Galactic light rays shine through the dust – Astronomy Now

Image: NASA/ESA/WP Maksym (CfA).

Bands of light and dark shine from the enveloped core of active galaxy IC 5063, a lenticular (disc) galaxy located 156 million light-years away in the southern hemisphere constellation of Indus.

At the heart of IC 5063 is an active supermassive black hole busy gulping gas. As the gas approaches the black hole, it heats up and forms an accretion disk that emits brilliant light. IC 5063 belongs to a category of active galaxies known as Seyfert Type II, in which the galaxy’s active core is partially obscured by a thick torus, or ring, of dust.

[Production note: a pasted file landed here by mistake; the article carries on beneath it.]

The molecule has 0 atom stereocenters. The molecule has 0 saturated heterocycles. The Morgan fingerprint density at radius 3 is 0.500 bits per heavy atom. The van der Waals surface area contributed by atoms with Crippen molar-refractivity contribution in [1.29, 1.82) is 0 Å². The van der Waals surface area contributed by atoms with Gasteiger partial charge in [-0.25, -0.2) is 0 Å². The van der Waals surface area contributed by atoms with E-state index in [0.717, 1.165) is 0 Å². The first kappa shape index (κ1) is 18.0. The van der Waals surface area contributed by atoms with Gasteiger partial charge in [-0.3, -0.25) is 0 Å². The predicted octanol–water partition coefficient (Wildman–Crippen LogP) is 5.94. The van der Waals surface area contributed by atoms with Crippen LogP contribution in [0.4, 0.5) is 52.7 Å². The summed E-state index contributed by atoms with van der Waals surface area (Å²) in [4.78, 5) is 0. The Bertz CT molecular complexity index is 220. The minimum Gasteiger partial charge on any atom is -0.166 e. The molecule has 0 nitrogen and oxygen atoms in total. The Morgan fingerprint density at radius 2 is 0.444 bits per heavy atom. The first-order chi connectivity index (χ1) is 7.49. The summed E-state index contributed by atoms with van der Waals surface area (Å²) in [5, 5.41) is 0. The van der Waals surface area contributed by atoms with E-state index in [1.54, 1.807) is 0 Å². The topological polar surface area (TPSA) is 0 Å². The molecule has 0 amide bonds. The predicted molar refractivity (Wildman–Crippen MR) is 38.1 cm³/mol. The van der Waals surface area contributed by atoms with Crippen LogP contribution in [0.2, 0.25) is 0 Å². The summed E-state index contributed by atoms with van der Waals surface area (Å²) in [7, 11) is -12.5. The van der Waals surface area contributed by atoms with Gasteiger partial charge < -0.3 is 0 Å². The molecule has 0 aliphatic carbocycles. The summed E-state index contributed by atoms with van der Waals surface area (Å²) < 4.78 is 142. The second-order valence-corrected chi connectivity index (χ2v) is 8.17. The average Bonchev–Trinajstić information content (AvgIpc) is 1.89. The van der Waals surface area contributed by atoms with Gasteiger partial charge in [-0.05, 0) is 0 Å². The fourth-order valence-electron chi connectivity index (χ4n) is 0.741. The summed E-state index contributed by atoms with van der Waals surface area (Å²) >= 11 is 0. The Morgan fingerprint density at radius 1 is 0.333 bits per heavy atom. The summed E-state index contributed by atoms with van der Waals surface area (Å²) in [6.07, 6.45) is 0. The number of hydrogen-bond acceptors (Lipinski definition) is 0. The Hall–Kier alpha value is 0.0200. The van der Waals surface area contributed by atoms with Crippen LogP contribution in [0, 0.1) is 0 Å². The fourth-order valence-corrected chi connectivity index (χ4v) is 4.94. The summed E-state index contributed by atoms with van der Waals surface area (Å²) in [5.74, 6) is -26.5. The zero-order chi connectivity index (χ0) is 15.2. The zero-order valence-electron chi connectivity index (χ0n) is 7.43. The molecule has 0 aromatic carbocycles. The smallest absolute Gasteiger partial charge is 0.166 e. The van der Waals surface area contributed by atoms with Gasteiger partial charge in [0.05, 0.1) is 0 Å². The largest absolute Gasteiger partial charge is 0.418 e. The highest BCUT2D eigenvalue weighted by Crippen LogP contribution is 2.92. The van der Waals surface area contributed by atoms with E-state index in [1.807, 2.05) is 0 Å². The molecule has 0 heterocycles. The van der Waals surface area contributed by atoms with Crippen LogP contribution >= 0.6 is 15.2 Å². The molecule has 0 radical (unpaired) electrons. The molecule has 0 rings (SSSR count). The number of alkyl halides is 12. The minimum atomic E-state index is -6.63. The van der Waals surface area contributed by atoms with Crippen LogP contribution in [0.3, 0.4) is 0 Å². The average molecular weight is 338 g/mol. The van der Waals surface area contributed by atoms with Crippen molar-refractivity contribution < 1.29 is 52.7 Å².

Rays of light radiate from the center of the galaxy, extending as far as 36,000 light-years from the center of IC 5063, and are clearly visible in this Hubble Space Telescope image. Like twilight rays shining through gaps in clouds on the horizon at sunset, these cosmic rays of light are thought to be generated by the luminosity of the active center penetrating gaps in the dusty torus. Galactic light rays shine through the dust – Astronomy Now

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